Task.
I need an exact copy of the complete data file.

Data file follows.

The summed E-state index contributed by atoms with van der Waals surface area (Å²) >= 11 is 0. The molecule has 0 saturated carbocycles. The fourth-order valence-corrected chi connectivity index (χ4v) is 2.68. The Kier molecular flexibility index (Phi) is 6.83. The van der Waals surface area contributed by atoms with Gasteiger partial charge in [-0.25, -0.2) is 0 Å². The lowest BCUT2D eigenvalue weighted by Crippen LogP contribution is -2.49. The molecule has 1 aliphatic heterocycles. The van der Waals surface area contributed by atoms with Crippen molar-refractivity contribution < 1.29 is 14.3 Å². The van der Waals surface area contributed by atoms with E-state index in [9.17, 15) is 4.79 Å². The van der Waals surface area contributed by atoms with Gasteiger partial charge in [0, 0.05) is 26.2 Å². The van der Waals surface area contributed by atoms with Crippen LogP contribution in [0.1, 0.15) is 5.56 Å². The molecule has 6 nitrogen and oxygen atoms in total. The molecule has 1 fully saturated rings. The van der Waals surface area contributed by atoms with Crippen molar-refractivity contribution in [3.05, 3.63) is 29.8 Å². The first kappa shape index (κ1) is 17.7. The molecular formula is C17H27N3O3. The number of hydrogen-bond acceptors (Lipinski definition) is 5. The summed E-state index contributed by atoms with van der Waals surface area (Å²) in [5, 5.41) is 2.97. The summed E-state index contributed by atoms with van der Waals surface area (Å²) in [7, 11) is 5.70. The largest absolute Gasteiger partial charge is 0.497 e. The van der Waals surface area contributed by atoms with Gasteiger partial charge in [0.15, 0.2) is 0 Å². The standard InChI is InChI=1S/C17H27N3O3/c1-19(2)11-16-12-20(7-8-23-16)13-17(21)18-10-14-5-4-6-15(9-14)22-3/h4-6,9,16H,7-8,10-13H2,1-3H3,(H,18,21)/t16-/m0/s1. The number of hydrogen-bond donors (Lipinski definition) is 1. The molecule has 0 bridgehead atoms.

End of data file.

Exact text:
The summed E-state index contributed by atoms with van der Waals surface area (Å²) >= 11 is 0. The molecule has 0 saturated carbocycles. The fourth-order valence-corrected chi connectivity index (χ4v) is 2.68. The Kier molecular flexibility index (Phi) is 6.83. The van der Waals surface area contributed by atoms with Gasteiger partial charge in [-0.25, -0.2) is 0 Å². The lowest BCUT2D eigenvalue weighted by Crippen LogP contribution is -2.49. The molecule has 1 aliphatic heterocycles. The van der Waals surface area contributed by atoms with Crippen molar-refractivity contribution < 1.29 is 14.3 Å². The van der Waals surface area contributed by atoms with E-state index in [9.17, 15) is 4.79 Å². The van der Waals surface area contributed by atoms with Gasteiger partial charge in [0, 0.05) is 26.2 Å². The van der Waals surface area contributed by atoms with Crippen LogP contribution in [0.1, 0.15) is 5.56 Å². The molecule has 6 nitrogen and oxygen atoms in total. The molecule has 1 fully saturated rings. The van der Waals surface area contributed by atoms with Crippen molar-refractivity contribution in [3.05, 3.63) is 29.8 Å². The first kappa shape index (κ1) is 17.7. The molecular formula is C17H27N3O3. The number of hydrogen-bond acceptors (Lipinski definition) is 5. The summed E-state index contributed by atoms with van der Waals surface area (Å²) in [5, 5.41) is 2.97. The summed E-state index contributed by atoms with van der Waals surface area (Å²) in [7, 11) is 5.70. The largest absolute Gasteiger partial charge is 0.497 e. The van der Waals surface area contributed by atoms with Gasteiger partial charge in [0.15, 0.2) is 0 Å². The standard InChI is InChI=1S/C17H27N3O3/c1-19(2)11-16-12-20(7-8-23-16)13-17(21)18-10-14-5-4-6-15(9-14)22-3/h4-6,9,16H,7-8,10-13H2,1-3H3,(H,18,21)/t16-/m0/s1. The number of hydrogen-bond donors (Lipinski definition) is 1. The molecule has 0 bridgehead atoms.